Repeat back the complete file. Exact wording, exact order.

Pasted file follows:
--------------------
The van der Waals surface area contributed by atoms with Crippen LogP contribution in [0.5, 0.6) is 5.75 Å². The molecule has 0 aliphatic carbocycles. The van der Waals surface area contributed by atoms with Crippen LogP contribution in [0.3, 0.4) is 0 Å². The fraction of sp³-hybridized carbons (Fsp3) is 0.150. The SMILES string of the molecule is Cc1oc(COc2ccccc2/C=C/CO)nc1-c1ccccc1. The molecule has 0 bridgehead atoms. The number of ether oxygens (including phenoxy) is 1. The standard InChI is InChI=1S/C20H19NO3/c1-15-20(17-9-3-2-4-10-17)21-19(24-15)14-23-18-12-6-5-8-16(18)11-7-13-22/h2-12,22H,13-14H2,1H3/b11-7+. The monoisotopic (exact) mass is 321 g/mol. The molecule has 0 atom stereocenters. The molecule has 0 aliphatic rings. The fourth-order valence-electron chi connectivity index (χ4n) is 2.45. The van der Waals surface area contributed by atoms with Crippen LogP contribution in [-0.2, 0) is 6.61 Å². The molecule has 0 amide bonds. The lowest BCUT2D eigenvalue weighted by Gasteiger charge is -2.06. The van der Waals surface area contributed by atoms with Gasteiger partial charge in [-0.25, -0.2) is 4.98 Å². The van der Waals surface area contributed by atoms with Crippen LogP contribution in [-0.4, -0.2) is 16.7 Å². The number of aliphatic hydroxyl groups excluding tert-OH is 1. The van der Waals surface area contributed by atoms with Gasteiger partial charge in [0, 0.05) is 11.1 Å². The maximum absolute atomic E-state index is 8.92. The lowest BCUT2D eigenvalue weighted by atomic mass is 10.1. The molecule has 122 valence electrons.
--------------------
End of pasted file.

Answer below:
The van der Waals surface area contributed by atoms with Crippen LogP contribution in [0.5, 0.6) is 5.75 Å². The molecule has 0 aliphatic carbocycles. The van der Waals surface area contributed by atoms with Crippen LogP contribution in [0.3, 0.4) is 0 Å². The fraction of sp³-hybridized carbons (Fsp3) is 0.150. The SMILES string of the molecule is Cc1oc(COc2ccccc2/C=C/CO)nc1-c1ccccc1. The molecule has 0 bridgehead atoms. The number of ether oxygens (including phenoxy) is 1. The standard InChI is InChI=1S/C20H19NO3/c1-15-20(17-9-3-2-4-10-17)21-19(24-15)14-23-18-12-6-5-8-16(18)11-7-13-22/h2-12,22H,13-14H2,1H3/b11-7+. The monoisotopic (exact) mass is 321 g/mol. The molecule has 0 atom stereocenters. The molecule has 0 aliphatic rings. The fourth-order valence-electron chi connectivity index (χ4n) is 2.45. The van der Waals surface area contributed by atoms with Crippen LogP contribution in [-0.2, 0) is 6.61 Å². The molecule has 0 amide bonds. The lowest BCUT2D eigenvalue weighted by Gasteiger charge is -2.06. The van der Waals surface area contributed by atoms with Gasteiger partial charge in [-0.25, -0.2) is 4.98 Å². The van der Waals surface area contributed by atoms with Crippen LogP contribution in [-0.4, -0.2) is 16.7 Å². The number of aliphatic hydroxyl groups excluding tert-OH is 1. The van der Waals surface area contributed by atoms with Gasteiger partial charge in [0, 0.05) is 11.1 Å². The maximum absolute atomic E-state index is 8.92. The lowest BCUT2D eigenvalue weighted by atomic mass is 10.1. The molecule has 122 valence electrons.